During the course of an exploration, a group of temples was found in the village of Baman Suyãl, district Almora in 1980-81. Before publishing an article on these temples, when I consulted Shri Krishna Deva ji, he took keen interest in a particular type of temple of this group — comprising a rectangular ground plan, with a semi-circular superstructure and an entrance on one of its longer sides. He also suggested me to write a paper on this type of temples of Kumaon area for the Journal of Indian Society for Oriental Art (J1SOA). At that time, he was the editor of the journal. Although I could not fulfil his desire, his suggestion inspired me to study this type of temples, known as ‘Valabhi temples’.
It is to be noted that till 1980, only a small number of Valabhi temples were known in districts Almora, Pithoragarh and Chamoli in Uttarakhand, and Mathura, Fatehpur and Varanasi districts in Uttar Pradesh. Their number considerably increased with the pace of further explorations, conducted by the author of this monograph and his colleagues in Uttarakhand Himalayas and north Vindhyas. Thereafter, the study of Valabhi temples has been taken with more interest. Their descriptions are published in different journals and reports from time to time. Since this material is not available at one place, a separate monograph on Valabhi temples is considered useful to understand the origin, antiquity and development of this type of temples. Through this publication, I have made an attempt to describe and discuss the salient features of the Valabhi mode of temples of North India including Himachal Pradesh, Uttarakhand, Uttar Pradesh, Bihar, Jharkhand, Bengal, Rajasthan, Gujarat, Madhya Pradesh and Orissa.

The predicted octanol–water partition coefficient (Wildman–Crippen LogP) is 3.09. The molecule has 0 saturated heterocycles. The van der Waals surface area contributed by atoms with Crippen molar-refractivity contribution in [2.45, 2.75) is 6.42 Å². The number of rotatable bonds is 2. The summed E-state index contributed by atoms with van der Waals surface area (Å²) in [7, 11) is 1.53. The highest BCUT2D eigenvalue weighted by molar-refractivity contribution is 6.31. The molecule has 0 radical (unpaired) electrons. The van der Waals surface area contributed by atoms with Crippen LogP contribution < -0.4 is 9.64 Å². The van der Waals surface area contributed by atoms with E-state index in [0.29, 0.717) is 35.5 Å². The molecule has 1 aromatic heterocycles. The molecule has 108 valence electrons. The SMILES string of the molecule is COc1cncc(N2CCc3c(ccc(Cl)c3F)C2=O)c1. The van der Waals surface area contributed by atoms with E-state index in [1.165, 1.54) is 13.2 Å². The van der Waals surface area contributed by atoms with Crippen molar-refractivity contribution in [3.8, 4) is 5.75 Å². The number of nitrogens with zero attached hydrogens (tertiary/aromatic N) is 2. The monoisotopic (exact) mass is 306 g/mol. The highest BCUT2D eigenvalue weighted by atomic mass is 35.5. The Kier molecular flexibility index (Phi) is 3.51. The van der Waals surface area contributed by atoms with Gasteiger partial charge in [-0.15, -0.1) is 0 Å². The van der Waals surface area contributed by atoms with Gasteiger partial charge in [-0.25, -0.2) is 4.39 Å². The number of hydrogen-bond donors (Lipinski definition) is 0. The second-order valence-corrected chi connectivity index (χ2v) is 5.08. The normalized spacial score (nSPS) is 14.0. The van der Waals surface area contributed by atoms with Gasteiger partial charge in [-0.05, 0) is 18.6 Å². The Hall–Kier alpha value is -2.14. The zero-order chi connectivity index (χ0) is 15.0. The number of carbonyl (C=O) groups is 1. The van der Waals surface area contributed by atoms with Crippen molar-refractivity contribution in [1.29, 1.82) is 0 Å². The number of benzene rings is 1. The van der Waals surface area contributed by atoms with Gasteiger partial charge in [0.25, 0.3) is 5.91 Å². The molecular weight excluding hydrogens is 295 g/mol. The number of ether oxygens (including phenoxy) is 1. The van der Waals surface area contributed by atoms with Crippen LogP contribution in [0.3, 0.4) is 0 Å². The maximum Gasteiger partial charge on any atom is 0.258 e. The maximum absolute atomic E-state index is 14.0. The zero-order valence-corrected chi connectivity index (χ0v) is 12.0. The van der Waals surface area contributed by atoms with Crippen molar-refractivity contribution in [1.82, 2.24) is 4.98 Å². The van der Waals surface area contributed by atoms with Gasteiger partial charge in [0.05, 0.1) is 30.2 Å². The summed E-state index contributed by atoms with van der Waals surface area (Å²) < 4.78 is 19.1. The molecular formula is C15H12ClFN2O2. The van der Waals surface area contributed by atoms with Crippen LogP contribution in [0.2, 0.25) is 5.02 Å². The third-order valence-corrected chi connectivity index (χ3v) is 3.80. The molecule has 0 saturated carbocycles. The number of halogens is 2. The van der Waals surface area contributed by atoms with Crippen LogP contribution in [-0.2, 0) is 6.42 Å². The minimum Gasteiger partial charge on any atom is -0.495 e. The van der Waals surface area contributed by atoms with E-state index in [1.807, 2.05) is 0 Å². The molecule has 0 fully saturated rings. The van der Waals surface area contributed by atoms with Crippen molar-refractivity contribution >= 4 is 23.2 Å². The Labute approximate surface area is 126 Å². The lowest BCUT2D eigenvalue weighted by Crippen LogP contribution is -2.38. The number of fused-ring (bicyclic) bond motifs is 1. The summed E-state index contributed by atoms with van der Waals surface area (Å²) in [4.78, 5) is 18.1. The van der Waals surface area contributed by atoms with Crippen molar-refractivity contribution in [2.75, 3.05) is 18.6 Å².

On the completion of this work, first of all I would like to extend my heartfelt gratitude towards late Shri Krishna Deva ji who inspired me to study Valabhi temples. I am equally grateful to my friend Dr. Amar Singh who has been instrumental in providing me with a chance to meet Shri Krishna Deva ji, and who has always readily discussed different aspects of architecture and Valabhi temples. My sincere thanks are due to the authors of the texts mentioned under references. My colleagues Dr. B.P. Badoni, Shri Girish Chandra Singh and Dr. Suresh Kumar Dube have been kind enough to provide me recent information regarding the Valabhi temples whenever they discovered them during their exploration works. They have also benefited me with their valuable suggestions. I would also like to thank Dr. Ramashraya Awasthi, Former Professor, Lucknow University; Dr. R.N. Misra, Former Professor, Gwalior University; Dr. R.C. Agrawala, Former Director, Department of Archaeology and Museums, Rajasthan; Professor Arvind Kumar Singh, University of Gwalior; Dr. Shyamanand Upadhyaya, Assistant Director, State Museum, Lucknow; my friend Shri Prakash Singh, Special Secretary, Government of Uttar Pradesh. My colleagues in the Directorate of UP. State Archaeology, Government of Uttar Pradesh, who have provided very useful references regarding the present work; Shri Ram Gopal Mishra has prepared many of the photographs illustrated in this monograph, Dr. Adam Hardy provided two, and one has been taken from a publication of Dr. Ajay Khare (2005); rest of them are by the courtesy of the American Institute of Indian Studies (AIlS), Gurgaon; Dr. Jagdish S. Yadava, Retd. Director (CA & A/L) and Dr. Vandana Sinha, Director (Academics) from the same institute extended helping hand regarding some of the important references and photographs; two photographs of Jagesvara temple are by the courtesy of Mr. Jamal Hasan, S.A., Dehradun Circle, Archaeological Survey of India (ASI). Shri Manmohan Dimri prepared the map illustrated in the text. I express my sincere thanks to all of them.